We have found the dithyrambic beauty of Hardy, how amply he furnishes what we demand from the lyric .poet.
That, however, is not the whole of him. Out of the tumbling flood of his words there emerges a unity, a singleness of tone, such as we get from the union of the myriad rushings, drippings, and tumblings of a waterfall.
And that overtone in Hardy crystallizes into the sombre admonition of the tragic muse. At this point critics will again drag in irrelevant definitions, too superficial to be of any use in our hunt after the source of beauty and personality. We hear much of pessimism and optimism.
These terms may be useful in an ethical discussion and can give occasion for Mr. Chesterton's brilliant jocularity that Hardy. "was the village atheist brooding over the village idiot."
When we put aside these dialectics, however, we arc faced by the fact that the only thing which can make man nobly and permanently optimistic is an absolute pessimism and disillusionment. The greatest inspirer of hope was "a Man of Sorrows." So the art which sees man at his highest, his bravest, is the art which pictures him standing alone, defiant of surrounding chaos and the treacherous indifference of nature. Lessing has had something to say of this matter in his Laocolin. From Homer onwards, through Dante, Shakespeare, Milton, Shelley, we find the divine in man, the conscious quality of the Sun, defined and accentuated by an insistence on the external darkness.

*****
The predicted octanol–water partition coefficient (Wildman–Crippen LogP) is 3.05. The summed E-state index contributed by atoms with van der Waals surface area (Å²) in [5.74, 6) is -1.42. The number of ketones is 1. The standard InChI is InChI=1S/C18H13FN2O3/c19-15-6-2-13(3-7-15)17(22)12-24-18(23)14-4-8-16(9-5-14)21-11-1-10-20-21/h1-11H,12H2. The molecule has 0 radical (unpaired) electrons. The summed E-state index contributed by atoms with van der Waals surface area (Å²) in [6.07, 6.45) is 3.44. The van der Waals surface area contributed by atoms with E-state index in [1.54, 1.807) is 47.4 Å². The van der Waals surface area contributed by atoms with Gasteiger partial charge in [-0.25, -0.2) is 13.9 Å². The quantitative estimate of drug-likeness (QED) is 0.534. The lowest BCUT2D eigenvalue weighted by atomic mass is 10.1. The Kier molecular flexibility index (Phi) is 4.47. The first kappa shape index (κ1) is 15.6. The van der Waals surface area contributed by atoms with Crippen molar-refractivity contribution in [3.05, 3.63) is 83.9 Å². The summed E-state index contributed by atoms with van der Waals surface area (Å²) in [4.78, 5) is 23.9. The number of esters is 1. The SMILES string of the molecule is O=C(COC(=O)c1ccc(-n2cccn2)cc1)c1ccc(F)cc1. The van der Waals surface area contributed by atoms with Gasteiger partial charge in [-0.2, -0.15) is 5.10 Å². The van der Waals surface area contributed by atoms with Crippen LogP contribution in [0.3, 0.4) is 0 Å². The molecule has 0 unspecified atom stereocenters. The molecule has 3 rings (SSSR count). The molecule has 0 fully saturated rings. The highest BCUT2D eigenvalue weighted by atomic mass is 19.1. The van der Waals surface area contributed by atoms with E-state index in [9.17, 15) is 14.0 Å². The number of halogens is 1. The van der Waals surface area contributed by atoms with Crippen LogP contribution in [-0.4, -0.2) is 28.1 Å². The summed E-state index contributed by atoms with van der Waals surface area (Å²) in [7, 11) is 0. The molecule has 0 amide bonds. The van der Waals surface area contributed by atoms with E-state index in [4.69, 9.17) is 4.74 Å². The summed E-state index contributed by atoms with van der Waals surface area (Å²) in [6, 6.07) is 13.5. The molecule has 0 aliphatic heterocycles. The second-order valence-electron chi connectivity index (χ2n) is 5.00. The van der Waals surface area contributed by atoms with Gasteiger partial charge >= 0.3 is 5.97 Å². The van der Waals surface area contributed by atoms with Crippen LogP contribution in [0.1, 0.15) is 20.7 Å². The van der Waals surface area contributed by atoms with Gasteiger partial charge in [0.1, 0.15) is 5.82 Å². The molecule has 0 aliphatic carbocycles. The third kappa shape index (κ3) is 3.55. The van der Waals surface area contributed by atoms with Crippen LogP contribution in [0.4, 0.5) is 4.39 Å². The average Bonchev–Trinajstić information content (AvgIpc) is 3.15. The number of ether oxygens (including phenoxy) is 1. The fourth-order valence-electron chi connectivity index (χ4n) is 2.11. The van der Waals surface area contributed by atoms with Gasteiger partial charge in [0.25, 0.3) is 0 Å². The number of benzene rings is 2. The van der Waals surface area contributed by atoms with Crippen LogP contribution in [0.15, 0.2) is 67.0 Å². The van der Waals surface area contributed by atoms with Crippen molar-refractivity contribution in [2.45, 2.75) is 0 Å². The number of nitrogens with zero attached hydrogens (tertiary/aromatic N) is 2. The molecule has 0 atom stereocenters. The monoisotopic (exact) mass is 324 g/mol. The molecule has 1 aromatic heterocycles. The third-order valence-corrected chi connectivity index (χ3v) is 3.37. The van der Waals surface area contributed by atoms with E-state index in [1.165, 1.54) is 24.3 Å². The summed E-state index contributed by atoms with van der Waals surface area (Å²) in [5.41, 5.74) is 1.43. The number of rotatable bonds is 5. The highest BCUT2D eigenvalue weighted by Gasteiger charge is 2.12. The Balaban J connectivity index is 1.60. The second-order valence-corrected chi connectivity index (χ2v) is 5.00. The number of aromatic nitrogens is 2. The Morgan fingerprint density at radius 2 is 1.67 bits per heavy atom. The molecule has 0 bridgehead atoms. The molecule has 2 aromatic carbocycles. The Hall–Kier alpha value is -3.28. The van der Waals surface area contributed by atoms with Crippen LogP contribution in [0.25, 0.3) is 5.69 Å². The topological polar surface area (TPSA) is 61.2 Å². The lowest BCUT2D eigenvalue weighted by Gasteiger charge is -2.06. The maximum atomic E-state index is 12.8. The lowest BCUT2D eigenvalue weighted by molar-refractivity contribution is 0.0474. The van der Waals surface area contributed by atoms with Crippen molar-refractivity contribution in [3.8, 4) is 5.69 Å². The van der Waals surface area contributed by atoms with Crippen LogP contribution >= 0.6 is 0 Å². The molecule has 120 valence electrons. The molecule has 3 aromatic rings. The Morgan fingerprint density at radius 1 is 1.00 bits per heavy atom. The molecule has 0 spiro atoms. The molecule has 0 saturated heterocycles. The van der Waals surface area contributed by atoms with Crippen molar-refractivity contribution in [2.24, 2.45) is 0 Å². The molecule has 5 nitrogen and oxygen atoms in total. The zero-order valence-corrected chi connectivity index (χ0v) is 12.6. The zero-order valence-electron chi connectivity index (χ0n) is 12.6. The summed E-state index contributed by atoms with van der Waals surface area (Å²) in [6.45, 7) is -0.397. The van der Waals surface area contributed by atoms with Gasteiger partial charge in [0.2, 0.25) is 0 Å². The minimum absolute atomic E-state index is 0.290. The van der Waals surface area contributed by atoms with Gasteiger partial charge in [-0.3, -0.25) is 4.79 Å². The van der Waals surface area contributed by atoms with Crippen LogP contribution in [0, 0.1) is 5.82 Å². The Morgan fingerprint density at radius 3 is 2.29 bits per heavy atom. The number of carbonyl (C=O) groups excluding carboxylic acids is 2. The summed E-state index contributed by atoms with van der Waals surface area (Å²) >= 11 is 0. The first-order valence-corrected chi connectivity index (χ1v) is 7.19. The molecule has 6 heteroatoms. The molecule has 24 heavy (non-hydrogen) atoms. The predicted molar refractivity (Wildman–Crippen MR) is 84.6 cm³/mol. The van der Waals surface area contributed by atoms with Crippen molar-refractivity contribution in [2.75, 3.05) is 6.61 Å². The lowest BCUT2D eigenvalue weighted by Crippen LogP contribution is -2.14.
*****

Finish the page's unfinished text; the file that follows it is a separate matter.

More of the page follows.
Only by this process can a unified conception of humanity be obtained.; for if all nature be endowed with human attributes, where then does the integrity of man begin, and where is human nature as a conscious and aesthetic force ?
So we come back to Hardy's alleged intellectual pre- conception and warped outlook on life. That outlook, however, is a proof, not of philosophic debility, but of his poetic strength. For it is the one held by all of his kind, those who absorb life and react to it primarily through those divine. intuitions which are the source of wisdom, and ofwhich the intellect is but the mechanical instrument That is why I believe Hardy to be a great poet, because his lyrical genius is_so prolific that it has grown andwooded into the tree-like form of the epic, of which his novels are the branches and his Dynasts the main trunk.